Filling in the gaps: observing gestures conveying additional information can compensate for missing verbal content

Nicole Dargue*, Megan Phillips, Naomi Sweller

*Corresponding author for this work

Research output: Contribution to journalArticlepeer-review

Abstract

While observing gesture has been shown to benefit narrative recall and learning, research has yet to show whether gestures that provide information that is missing from speech benefit narrative recall. This study explored whether observing gestures that relay the same information as speech and gestures that provide information missing from speech differentially affect narrative recall in university students. Participants were presented with a videotaped narrative told in one of four conditions: with gestures and no missing verbal information, with gestures and missing verbal information, with no gestures and no missing verbal information, or with no gestures and missing verbal information. Results showed that observing gestures that provided additional information to speech (i.e., when the speech was missing vital information) enhanced narrative recall compared to observing no gestures, while observing gestures that did not provide additional information to speech were no more beneficial than observing no gestures at all. Findings from the current study provide valuable insight into the beneficial effect of iconic gesture on narrative recall, with important implications for education and learning.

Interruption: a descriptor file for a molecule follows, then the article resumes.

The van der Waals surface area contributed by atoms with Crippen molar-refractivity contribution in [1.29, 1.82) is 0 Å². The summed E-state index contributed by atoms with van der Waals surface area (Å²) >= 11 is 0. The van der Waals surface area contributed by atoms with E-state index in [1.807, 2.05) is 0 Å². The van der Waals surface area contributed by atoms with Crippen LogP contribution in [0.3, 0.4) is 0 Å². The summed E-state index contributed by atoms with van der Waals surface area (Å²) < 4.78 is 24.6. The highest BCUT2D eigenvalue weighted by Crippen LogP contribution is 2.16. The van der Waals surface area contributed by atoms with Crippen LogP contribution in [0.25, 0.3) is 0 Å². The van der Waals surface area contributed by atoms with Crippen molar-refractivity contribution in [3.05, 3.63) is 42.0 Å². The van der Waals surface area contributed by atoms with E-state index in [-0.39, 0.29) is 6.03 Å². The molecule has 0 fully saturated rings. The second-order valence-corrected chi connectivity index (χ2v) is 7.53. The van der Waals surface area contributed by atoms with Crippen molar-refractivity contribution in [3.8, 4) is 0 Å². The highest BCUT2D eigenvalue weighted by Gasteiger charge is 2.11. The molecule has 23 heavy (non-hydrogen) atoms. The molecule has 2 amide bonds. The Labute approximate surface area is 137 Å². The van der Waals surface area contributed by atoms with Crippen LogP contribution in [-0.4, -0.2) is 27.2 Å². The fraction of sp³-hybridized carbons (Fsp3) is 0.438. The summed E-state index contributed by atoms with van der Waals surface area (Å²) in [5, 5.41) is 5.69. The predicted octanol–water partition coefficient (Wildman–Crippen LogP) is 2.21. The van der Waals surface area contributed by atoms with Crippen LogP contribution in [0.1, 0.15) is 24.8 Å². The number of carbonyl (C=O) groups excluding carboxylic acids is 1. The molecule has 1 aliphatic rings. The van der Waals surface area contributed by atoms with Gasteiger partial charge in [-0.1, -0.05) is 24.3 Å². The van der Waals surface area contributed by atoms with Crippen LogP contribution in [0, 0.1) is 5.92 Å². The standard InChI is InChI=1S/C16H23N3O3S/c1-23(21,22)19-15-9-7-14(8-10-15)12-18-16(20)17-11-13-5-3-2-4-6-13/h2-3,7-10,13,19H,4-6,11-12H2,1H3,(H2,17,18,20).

Original languageEnglish
Number of pages23
JournalInstructional Science
Early online date25 Jun 2021
DOIs
Publication statusE-pub ahead of print - 25 Jun 2021

Keywords

  • narrative recall
  • iconic gesture
  • additional gestures
  • overlapping gestures
  • learning

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